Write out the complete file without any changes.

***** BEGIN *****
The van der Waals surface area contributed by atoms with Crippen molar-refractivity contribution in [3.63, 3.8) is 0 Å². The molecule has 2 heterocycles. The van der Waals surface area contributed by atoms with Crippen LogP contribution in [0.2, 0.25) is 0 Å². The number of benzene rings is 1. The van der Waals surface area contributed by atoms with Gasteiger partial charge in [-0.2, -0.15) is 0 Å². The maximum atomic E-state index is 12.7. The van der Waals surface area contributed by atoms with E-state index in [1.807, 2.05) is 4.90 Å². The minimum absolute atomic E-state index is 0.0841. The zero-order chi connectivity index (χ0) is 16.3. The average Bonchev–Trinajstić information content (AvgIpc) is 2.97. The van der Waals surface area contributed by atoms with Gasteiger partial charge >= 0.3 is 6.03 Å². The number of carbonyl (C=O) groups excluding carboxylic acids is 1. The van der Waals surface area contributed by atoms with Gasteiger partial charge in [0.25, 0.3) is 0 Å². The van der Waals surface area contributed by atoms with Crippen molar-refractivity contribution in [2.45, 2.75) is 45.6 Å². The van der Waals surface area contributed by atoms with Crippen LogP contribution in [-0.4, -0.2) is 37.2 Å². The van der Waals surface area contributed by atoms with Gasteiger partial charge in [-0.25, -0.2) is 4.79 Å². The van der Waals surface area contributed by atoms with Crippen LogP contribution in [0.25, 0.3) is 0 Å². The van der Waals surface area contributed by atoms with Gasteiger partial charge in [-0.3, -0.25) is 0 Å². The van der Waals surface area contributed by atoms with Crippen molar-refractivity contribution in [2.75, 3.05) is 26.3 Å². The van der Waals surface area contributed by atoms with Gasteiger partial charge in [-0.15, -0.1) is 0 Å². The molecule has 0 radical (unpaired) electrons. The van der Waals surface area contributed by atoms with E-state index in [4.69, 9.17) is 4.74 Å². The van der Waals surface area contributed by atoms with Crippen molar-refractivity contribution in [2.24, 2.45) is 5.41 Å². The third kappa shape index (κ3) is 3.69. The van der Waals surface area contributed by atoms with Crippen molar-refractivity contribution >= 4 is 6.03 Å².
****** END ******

The van der Waals surface area contributed by atoms with Crippen molar-refractivity contribution in [3.63, 3.8) is 0 Å². The molecule has 2 heterocycles. The van der Waals surface area contributed by atoms with Crippen LogP contribution in [0.2, 0.25) is 0 Å². The number of benzene rings is 1. The van der Waals surface area contributed by atoms with Gasteiger partial charge in [-0.2, -0.15) is 0 Å². The maximum atomic E-state index is 12.7. The van der Waals surface area contributed by atoms with E-state index in [1.807, 2.05) is 4.90 Å². The minimum absolute atomic E-state index is 0.0841. The zero-order chi connectivity index (χ0) is 16.3. The average Bonchev–Trinajstić information content (AvgIpc) is 2.97. The van der Waals surface area contributed by atoms with Gasteiger partial charge >= 0.3 is 6.03 Å². The number of carbonyl (C=O) groups excluding carboxylic acids is 1. The van der Waals surface area contributed by atoms with Gasteiger partial charge in [0.25, 0.3) is 0 Å². The van der Waals surface area contributed by atoms with Crippen molar-refractivity contribution in [2.45, 2.75) is 45.6 Å². The van der Waals surface area contributed by atoms with Crippen LogP contribution in [-0.4, -0.2) is 37.2 Å². The van der Waals surface area contributed by atoms with Gasteiger partial charge in [-0.25, -0.2) is 4.79 Å². The van der Waals surface area contributed by atoms with Crippen LogP contribution in [0.25, 0.3) is 0 Å². The van der Waals surface area contributed by atoms with Gasteiger partial charge in [-0.3, -0.25) is 0 Å². The van der Waals surface area contributed by atoms with Crippen molar-refractivity contribution in [2.75, 3.05) is 26.3 Å². The van der Waals surface area contributed by atoms with Gasteiger partial charge in [-0.15, -0.1) is 0 Å². The molecule has 0 radical (unpaired) electrons. The van der Waals surface area contributed by atoms with E-state index in [4.69, 9.17) is 4.74 Å². The van der Waals surface area contributed by atoms with Crippen molar-refractivity contribution in [2.24, 2.45) is 5.41 Å². The third kappa shape index (κ3) is 3.69. The van der Waals surface area contributed by atoms with Crippen molar-refractivity contribution >= 4 is 6.03 Å².